America, in general, is not the type of environment where a specific Anglican Evangelicalism can “flourish,” Obadiah/John. Our religious culture and history are so different from Australia’s in this regard. With the exception of Virginia and a couple of other places, Episcopalianism has always been a minority denomination, surrounded on all sides by Evangelical “sectaries.” If people want the “Evangelical experience,” they don’t turn to TEC; there are plenty of other faith communities that have always offered this. People have historically come to the Episcopal Church because of our blend of Latitudinarian Low Church liberalism and Catholic High Church liturgicalism, not because of any happy-clappy ambience.

Kurt Hill
Brooklyn, NY

Posted by: Kurt Hill on Thursday, 11 May 2017 at 9:15pm BST

Brother Sandeman (and always good to see your words): I don't know that we'd call it "mutual flourishing;" but, then, we don't have a formal agreement of that sort. We still have two seminaries that would seem relevant to that discussion (one more anglo-catholic and one more evangelical), and they still get Episcopal seminarians. They also get seminarians preparing for other bodies (we have long used the phrase "continuing Anglican"), although last time I checked (admittedly a while ago) they had more students from TEC than from ACNA bodies.

As I said, we have never had a formal commitment/agreement comparable to the concept of "mutual flourishing" as I see here at TA. So, no explicit commitments that this party can continue to elect bishops or ordain clerics who oppose this/support that. People still have opinions, obviously; and General Convention has leaned progressive in the last few triennia. However, most change has come as people "voted with their feet."

Posted by: Marshall Scott on Thursday, 11 May 2017 at 9:41pm BST

David Holloway is staunchly against the remarriage of divorced persons, but then he chooses a denomination called REACH which is notoriously liberal on divorce. the fact is that conservative evangelicals wedded to sola scriptura and the perspicuity of scripture can't agree what our Lord taught about heterosexual marriage...hence the careful wording which leaves out the divorce question.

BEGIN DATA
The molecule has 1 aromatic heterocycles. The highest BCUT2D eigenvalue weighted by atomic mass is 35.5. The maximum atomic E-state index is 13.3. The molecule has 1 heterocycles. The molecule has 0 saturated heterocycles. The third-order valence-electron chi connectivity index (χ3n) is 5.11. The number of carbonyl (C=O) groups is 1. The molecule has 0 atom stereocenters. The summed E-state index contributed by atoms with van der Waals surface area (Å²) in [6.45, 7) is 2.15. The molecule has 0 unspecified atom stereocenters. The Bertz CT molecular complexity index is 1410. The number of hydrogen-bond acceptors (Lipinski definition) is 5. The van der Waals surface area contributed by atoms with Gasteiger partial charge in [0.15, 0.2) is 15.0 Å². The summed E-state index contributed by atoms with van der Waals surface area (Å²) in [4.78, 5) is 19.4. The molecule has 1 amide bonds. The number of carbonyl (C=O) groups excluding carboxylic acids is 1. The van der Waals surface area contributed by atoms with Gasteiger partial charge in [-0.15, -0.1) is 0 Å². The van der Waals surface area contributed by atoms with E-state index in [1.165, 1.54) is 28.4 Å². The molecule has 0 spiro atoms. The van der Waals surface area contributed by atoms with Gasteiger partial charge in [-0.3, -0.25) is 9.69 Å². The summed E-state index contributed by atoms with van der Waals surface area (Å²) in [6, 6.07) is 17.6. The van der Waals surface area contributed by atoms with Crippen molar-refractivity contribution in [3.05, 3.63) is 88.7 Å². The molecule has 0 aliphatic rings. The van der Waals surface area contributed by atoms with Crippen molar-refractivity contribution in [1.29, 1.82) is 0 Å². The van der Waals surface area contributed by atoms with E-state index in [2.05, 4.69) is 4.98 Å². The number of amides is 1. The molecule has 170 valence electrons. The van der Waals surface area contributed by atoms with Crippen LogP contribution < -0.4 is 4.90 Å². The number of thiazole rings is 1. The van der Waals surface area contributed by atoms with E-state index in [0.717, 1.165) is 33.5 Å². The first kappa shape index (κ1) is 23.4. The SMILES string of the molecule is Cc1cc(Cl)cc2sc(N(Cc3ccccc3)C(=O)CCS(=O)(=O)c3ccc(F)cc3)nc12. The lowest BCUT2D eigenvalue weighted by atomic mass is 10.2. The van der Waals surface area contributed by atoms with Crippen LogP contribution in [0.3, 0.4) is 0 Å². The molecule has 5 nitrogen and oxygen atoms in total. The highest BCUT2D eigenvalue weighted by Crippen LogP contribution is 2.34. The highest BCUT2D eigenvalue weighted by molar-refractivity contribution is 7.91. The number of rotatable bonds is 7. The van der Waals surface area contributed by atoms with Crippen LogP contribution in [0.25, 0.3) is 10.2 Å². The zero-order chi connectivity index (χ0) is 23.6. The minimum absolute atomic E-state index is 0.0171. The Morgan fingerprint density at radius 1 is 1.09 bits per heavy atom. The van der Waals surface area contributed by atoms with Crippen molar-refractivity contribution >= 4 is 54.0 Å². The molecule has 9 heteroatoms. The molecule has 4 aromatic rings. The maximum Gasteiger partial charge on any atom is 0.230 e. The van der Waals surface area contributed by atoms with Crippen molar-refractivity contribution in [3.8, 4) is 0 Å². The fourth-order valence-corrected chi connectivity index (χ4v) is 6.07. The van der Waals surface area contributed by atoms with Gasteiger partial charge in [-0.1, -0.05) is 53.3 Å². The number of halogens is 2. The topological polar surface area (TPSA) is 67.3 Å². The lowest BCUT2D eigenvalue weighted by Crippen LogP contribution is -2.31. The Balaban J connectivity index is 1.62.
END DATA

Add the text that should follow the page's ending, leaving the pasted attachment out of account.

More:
Posted by: robert ian williams on Thursday, 11 May 2017 at 10:02pm BST

Evangelicals have been treated far worse than lgbti ?

News to me.

Some of us have been driven out of 'the *church of our birth',. We have felt we had and have little choice (called survival).

Of course, as Evangelicals should / must know, no one denomination is the holy Catholic Church....

Posted by: Laurie Roberts on Thursday, 11 May 2017 at 11:43pm BST

John, I said that mutual flourishing can really only happen at the local level, and not in a situation where conservatives exercise power to exclude LGBTQI people, women, minorities, etc. And yes, I believe that some TEC conservative parishes are flourishing.

I don't know about who is getting into which seminary. I didn't know that there are conservative seminaries for Episcopalians in the US. Most of the clergy I know went to the standard Episcopal seminaries, Yale, Harvard, or a local ecumenical one.

Posted by: Cynthia on Thursday, 11 May 2017 at 11:51pm BST

A divorce is the only way to escape an abusive spouse - both sides are abused by the other.

Split. Stop crying about it. You're victimizing yourselves and pretending it's all a matter of "love" and "faithfulness," when what it is - especially on the conservative, but also on the liberal - is a matter of fear, power and the need to be the "winner."

Just stop. Both sides are like Pharaoh - "Go! Get out! HEY! YOU GET BACK HERE!"

These are lives you're playing with, and, worse, souls. Neither side cares about the other's hurt feelings - that's ugly, but true, because the Church is as fallen as the rest of the world - but you don't have to keep hurting each other. Drop each other like a bad habit, because that's what it is and it's making a laughingstock of the Body of Christ, and that's on every one of you who refuse to entertain this necessary split.

Posted by: MarkBrunson on Friday, 12 May 2017 at 6:37am BST

Thank you to the Episcopalians who responded to my comment. Instead of "down under" perhaps we should be called "upside down' because things have turned out so differently Anglican-wise in my country compared to yours. One thing that has often puzzled me is that there are no large flourishing more progressive churches here as there are in TEC. I take the point also that yes, the grads from Nashotah and Trinity must be serving somewhere.
Cynthia, I do get what you say about it being hard to know how LGBTQI people can flourish under leaders who exclude. I know it is not the same thing, but being an evangelical in a church which has a glass ceiling for that particular group is also an issue. David Gushee's recent pessimism about these groups woking together is instructive. as your president would tweet: sad.

Posted by: John Sandeman on Friday, 12 May 2017 at 8:06am BST


Simply 'Thank you'.

It is our Souls that are being damaged, and we all need the courage to stop behaving like 4 year olds, and allow each other to go happily on our journey with our like minded brothers and sisters.
My journey began in middle Anglicanism, but I found my true home in the Catholic wing of our church, begining by a bike ride to Winterbourne Down in Gloucestershire, and nosing around the church there, curious of the smell, and the robes.The vicar found me, and had the patience and love to explain and teach me what everything meant. It was the begining of my spiritual growth, and I thank GOD for him.

Let each of us grow in Grace, as the Lord leads us.

Fr John Emlyn

Posted by: Fr John E. Harris-White on Friday, 12 May 2017 at 8:48am BST